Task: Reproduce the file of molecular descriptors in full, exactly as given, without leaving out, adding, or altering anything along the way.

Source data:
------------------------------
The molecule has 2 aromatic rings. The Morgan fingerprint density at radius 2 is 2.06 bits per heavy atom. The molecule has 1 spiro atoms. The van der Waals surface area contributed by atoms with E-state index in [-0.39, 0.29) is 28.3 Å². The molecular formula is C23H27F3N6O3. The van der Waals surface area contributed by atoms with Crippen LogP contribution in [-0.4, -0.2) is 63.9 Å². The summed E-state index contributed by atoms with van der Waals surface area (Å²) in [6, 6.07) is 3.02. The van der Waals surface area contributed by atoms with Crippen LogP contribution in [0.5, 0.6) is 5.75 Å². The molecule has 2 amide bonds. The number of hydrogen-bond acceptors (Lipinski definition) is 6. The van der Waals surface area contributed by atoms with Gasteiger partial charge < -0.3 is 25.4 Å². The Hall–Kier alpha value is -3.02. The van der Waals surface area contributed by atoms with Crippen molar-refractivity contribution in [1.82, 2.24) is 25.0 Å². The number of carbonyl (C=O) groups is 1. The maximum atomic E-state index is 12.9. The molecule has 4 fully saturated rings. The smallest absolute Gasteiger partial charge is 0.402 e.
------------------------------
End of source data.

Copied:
The molecule has 2 aromatic rings. The Morgan fingerprint density at radius 2 is 2.06 bits per heavy atom. The molecule has 1 spiro atoms. The van der Waals surface area contributed by atoms with E-state index in [-0.39, 0.29) is 28.3 Å². The molecular formula is C23H27F3N6O3. The van der Waals surface area contributed by atoms with Crippen LogP contribution in [-0.4, -0.2) is 63.9 Å². The summed E-state index contributed by atoms with van der Waals surface area (Å²) in [6, 6.07) is 3.02. The van der Waals surface area contributed by atoms with Crippen LogP contribution in [0.5, 0.6) is 5.75 Å². The molecule has 2 amide bonds. The number of hydrogen-bond acceptors (Lipinski definition) is 6. The van der Waals surface area contributed by atoms with Gasteiger partial charge < -0.3 is 25.4 Å². The Hall–Kier alpha value is -3.02. The van der Waals surface area contributed by atoms with Crippen molar-refractivity contribution in [1.82, 2.24) is 25.0 Å². The number of carbonyl (C=O) groups is 1. The maximum atomic E-state index is 12.9. The molecule has 4 fully saturated rings. The smallest absolute Gasteiger partial charge is 0.402 e.